All of those motivations are worthy. I feel only love from people who want to show me that my illness is just like theirs. So why am I irked more by the woman who wants to help me recover from perfectionism? I should see through her misunderstandings down to the depths of her soul, where there is a sense of loss about her years of struggle, and also there is a true desire to help me to avoid pain. I should decide to see only her love, and not her judgmentalism of me. I will try to do that.


Zina said...

Well, *I* am convinced you have Grave's disease and low iron and Polycystic Ovarian Syndrome. (Or I would be, if I even knew what your symptoms were.)

I asked to be released from Cub Scouts before I had the doctor's appointment that ended up diagnosing my current health issues, and before I met with the bishop the primary counselor called me about something else, so I felt it fair to warn her that I would be asking to be released. At least initially, her response was to try to dissuade me; or, at least, she was more worried about who would fill my shoes, or how she could change things to make the calling easier for me, rather than really listening to my concerns. In fact, in multiple previous conversations where I'd mentioned health problems, she'd never once asked about my symptoms or expressed sympathy. So, then I did meet with the (very sympathetic) bishop, was released, finally got to the doctor, got a diagnosis that showed there actually were things wrong (all I'd known was that I was finding it impossible to both do Cub Scouts and care for my family's needs,) and not once since then have I had the opportunity to have a conversation with that primary counselor (even though I still have a Primary calling, in Nursery now) to tell her that my answers to prayers turned out to be very provident. And it bugs me. I just want her to know the rest of the story. I'm not quite avid enough to actually corner her to tell her, but I fantasize that I'll get a chance eventually. (I should also say that she's a very good person with many strengths I lack . . . yet it did seem that in this instance, she was focusing more on the Cub program than on the individual (me.)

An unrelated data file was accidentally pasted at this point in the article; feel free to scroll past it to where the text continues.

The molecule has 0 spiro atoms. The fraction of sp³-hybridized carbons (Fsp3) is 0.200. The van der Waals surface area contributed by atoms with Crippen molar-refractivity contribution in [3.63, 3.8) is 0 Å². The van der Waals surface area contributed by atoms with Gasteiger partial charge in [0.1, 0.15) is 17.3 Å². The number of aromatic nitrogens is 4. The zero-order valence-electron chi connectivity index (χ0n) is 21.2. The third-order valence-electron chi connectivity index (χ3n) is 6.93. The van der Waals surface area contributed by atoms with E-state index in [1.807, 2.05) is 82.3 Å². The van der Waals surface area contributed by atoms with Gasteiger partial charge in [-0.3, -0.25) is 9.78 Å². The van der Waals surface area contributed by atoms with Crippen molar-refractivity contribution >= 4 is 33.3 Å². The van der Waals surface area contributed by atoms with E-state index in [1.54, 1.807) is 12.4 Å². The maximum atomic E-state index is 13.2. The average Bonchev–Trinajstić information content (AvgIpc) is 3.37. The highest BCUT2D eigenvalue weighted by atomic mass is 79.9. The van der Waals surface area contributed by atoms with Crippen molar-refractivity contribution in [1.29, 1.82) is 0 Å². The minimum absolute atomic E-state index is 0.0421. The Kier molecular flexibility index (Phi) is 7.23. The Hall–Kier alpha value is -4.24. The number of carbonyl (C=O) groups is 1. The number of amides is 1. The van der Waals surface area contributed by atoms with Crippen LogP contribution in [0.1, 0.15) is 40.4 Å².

All of this is just to say that I can relate to wanting to correct people who seem to misunderstand us. I do think their minds are rarely changed, anyway -- I've even had experiences where I did get to correct someone and then they forgot that conversation and went right back to their previous incorrect impression. So your strategy of just trying to have charity is probably the best one.

But while I'm here, and not knowing any of your symptoms except for your having mentioned some sort of heart issue, might I say that it's my understanding that one doesn't have to be a perfectionist nor have a less-than-ideal life to be susceptible to anxiety attacks? Which could be one of very many possible causes for the one and only one symptom of yours that I've heard you mention. I have a dear brother who had to come home from a mission early because of bad anxiety attacks, even though he had a wonderful mission and loved his mission -- yet even so, missionary work triggered anxiety for him. And he's not a perfectionist, although he might be susceptible to overly high standards in certain specific areas (but definitely not in all areas -- certainly not in, for example, keeping his room clean.) Anyway, his anxiety was/is as much a physical ailment as a psychological one (which doesn't mean that psychological aids don't help, but so do medications.) Anyway, it's one thought that's based on very very little information, so please disregard at will. And anyway I hope my very long shot is far from the correct diagnosis for your mysterious ills, since you can go home from a mission to recover, but I'm not aware of any way to do that if ordinary life is what triggers the anxiety.

P.S. You've never struck me as a perfectionist. (In fact, I don't think you've ever struck me at all -- which is good because I wouldn't have wanted to strike you back.)